President Donald Trump is sending 800 troops to the US-Mexico border in anticipation of a caravan of Central American migrants that is still a matter of weeks from arriving — and that could be a pretty small group of people by the time it arrives.
It’s already shrinking.
The UN estimated the caravan at 7,322 migrants Monday, after thousands crossed from Guatemala into Mexico (evading Mexican authorities by swimming or ferrying across the Suchiate River). That estimate — the first, and so far only, by an intergovernmental body — has become the touchstone. It reflected the caravan’s growth as it proceeded through Honduras and Guatemala since its departure as a group of 160 or so migrants on October 12.
But a few days after the crossing into Mexico, it looks like the growth trend has reversed.
The Mexican government stated Wednesday night that it believed 3,630 people were still heading north. On Thursday morning, the AP’s Mark Stevenson estimated the number at “4,000 to 5,000” and said it was shrinking, due to exhaustion and worry about the dangers of the journey.
(One migrant’s death after falling from a truck Monday has been confirmed; rumors are circulating about the deaths of two more in Huitxla, Mexico, where the caravan stayed on Monday and Tuesday.)
The migrant caravan, explained
As of Wednesday, the government of Mexico said that 116 migrants in shelters had agreed to seek “voluntary repatriation” to their home countries. The AP’s reporting indicates that more will join them over the coming days.
Meanwhile, thousands more people are still waiting at the Guatemala-Mexico border, where Mexican authorities are slowly processing applications for asylum in Mexico. The Mexican government’s Wednesday statement said that they had processed 1,743 asylum applications so far.
While a few caravan members pushed through a police fence on Friday to get into Mexico, the Mexican government has since been able to secure the bridge that connects the two countries. The caravan continuing through Mexico now consists mostly of migrants who decided to risk it and cross the river themselves — but thousands of caravan members made the choice to wait and proceed through the official crossing.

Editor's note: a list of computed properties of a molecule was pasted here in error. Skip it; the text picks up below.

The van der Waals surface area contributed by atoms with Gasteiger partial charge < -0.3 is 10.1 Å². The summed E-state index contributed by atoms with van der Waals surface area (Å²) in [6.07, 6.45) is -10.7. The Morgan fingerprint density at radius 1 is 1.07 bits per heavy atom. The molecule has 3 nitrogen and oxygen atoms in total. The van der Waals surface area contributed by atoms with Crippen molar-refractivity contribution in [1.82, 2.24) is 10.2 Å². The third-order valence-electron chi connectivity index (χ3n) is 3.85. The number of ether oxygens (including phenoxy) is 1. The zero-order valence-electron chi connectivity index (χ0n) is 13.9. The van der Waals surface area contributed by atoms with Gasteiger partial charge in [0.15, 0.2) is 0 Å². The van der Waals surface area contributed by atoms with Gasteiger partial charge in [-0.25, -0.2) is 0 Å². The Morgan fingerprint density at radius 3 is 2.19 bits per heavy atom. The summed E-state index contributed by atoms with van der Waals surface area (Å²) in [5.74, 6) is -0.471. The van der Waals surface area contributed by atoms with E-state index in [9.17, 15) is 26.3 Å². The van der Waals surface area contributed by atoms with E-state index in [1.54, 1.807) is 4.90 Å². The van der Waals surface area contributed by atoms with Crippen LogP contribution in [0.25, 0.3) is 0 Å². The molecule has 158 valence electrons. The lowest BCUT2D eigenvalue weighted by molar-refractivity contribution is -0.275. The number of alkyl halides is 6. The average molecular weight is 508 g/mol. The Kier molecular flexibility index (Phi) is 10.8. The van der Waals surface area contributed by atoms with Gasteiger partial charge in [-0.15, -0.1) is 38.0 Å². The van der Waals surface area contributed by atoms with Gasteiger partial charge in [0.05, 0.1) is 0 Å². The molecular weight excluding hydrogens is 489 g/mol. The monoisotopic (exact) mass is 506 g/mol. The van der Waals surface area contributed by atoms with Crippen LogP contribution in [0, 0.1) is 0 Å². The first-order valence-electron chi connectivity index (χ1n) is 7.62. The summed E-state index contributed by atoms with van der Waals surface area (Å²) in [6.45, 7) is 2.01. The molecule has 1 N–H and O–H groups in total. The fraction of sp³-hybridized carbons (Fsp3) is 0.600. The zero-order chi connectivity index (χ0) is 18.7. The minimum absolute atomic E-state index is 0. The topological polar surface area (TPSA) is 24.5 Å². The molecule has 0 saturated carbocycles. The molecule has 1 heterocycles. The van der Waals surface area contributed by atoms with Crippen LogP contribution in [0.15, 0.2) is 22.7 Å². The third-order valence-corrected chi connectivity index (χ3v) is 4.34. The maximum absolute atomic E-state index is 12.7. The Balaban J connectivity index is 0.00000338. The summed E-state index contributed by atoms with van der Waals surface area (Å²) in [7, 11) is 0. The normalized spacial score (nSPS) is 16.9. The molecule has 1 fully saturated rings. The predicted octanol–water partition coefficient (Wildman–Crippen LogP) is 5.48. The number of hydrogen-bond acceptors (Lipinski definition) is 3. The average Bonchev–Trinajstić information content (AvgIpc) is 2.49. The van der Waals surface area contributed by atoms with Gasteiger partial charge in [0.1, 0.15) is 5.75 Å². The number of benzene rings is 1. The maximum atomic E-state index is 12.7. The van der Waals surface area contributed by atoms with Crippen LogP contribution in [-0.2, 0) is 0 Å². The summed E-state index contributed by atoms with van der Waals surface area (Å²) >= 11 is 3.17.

The humanitarian organization Oxfam said on Wednesday afternoon that about 2,500 migrants from the caravan were still “stranded” at the Guatemala-Mexico border, waiting to get across. Oxfam coordinator Ivan Aguilar reported that the caravan members were sleeping outside in the rain, some with only bedsheets for protection; “They are exhausted, desperate, hungry and terrified.” Oxfam is providing them with latrines and drinking water.
More people, including more caravans, are continuing to emigrate from Honduras, Guatemala, and El Salvador. But they’re going to run into the existing bottleneck at the Mexico-Guatemala border.
Trump administration officials and other conservatives have long maintained that if Central Americans were “legitimate” asylum-seekers, they’d be seeking asylum in Mexico rather than the US. To many people, that option isn’t terribly appealing. There’s currently a two-year processing backlog in Mexico, thanks to the Northern Triangle exodus. (Asylum applications have spiked 1,000 percent since 2013.)
Asylum-seekers are often subject to mandatory detention while they wait. And Mexico isn’t necessarily a safe place for LGBTQ asylum-seekers — or, considering the Mexican government’s treatment of Central American migrants, for asylum-seekers in general.
Despite all of that, though, it seems that many of the caravan’s members are choosing to stay in Mexico. And it’s not at all clear how many of the people continuing north will last for the several weeks and nearly 1,000 miles it will take to reach the US-Mexico border.
But President Trump, his administration, and the Republican Party are still treating the caravan as a “National Emergency.” Their concern isn’t with the relative size of the caravan; it’s with the idea of a mass of people seeking to enter the United States at all.